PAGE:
Policy Process

Running Head: Health Care Policy: The Past and the Future


Shanta Searles


HCS 455: Health Care Policy: The Past and the Future

June 16, 2010

Lance E. Danko, MSM, RHIA, CTR

        Medicare the Beginning

The 20th century had seen a transformation of unprecedented magnitude in health care industry.   Significant controls over health care markets are now under governments’ control. Medicare dramatically influenced the transformation that made the government the biggest purchaser of health care services.   This paper investigates how and why Medicare began, and the three stages that are involved with Medicare becoming law. The following stages that will be examined are formulation stage the beginning. How Medicare was debated before the general body of legislature, the legislation stage.   Finally, how Medicare was implemented into law, the implementation stage.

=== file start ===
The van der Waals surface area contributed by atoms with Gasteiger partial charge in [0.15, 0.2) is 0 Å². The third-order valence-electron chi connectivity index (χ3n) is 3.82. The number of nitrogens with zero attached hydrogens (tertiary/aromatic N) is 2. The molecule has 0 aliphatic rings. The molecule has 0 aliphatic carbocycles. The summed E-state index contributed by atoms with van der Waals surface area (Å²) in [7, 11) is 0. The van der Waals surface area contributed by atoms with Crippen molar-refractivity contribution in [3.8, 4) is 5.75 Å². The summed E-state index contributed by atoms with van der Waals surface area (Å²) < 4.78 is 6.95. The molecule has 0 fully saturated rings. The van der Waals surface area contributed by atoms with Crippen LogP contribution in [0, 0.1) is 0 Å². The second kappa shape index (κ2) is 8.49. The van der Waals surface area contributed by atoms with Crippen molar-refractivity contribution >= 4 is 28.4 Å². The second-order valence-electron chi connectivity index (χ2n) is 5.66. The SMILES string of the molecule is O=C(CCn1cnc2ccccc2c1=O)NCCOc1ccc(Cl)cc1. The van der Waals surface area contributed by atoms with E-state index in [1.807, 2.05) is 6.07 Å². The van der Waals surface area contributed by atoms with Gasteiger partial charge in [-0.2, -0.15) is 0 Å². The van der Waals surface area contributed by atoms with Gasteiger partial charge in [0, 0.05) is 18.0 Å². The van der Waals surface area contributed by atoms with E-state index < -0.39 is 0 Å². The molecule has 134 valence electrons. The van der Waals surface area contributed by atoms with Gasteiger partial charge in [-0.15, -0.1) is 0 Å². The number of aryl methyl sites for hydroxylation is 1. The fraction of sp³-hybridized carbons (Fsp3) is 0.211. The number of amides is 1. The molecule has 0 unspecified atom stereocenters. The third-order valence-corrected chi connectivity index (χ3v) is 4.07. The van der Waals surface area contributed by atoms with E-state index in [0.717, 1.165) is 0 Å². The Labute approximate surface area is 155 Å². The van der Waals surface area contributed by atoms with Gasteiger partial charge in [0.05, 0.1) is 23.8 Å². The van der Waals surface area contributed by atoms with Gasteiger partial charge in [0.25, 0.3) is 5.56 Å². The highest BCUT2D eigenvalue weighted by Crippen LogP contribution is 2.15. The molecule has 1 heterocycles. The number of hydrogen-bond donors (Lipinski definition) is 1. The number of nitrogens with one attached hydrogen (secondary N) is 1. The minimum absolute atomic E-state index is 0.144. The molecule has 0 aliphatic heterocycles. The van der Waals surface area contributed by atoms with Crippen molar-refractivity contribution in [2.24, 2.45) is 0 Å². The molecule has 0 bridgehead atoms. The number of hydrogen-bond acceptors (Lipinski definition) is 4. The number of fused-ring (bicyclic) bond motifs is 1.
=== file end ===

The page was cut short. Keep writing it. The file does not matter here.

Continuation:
Formulation Stage

Formulation Stage is defined as is the “first and often most challenging stage in using formal decision methods (and in decision analysis in particular). The objective of the formulation stage is to develop a formal model of the given decision,” (Wikipedia, 2010).   Prior to 1965, when President Lyndon Johnson signed Medicare into law.   The elderly had no health insurance and other individuals had inadequate health coverage.   The program was model on standard employer-sponsored health plan (Dowdal, 1999).   This was to increase access to insurance coverage of health care for significant benefits for the elderly including improvement in health and income status (Dowdal, 1999).   The American people rejected government- mandated health insurance year after year before the 1965. Advocates came back year after year pursing incremental strategies to get health insurance passed. Whether by distributing propaganda paid by government funds, in order to get the bill passed.   In the end Medicare's passage was anything but a spontaneous societal embrace of...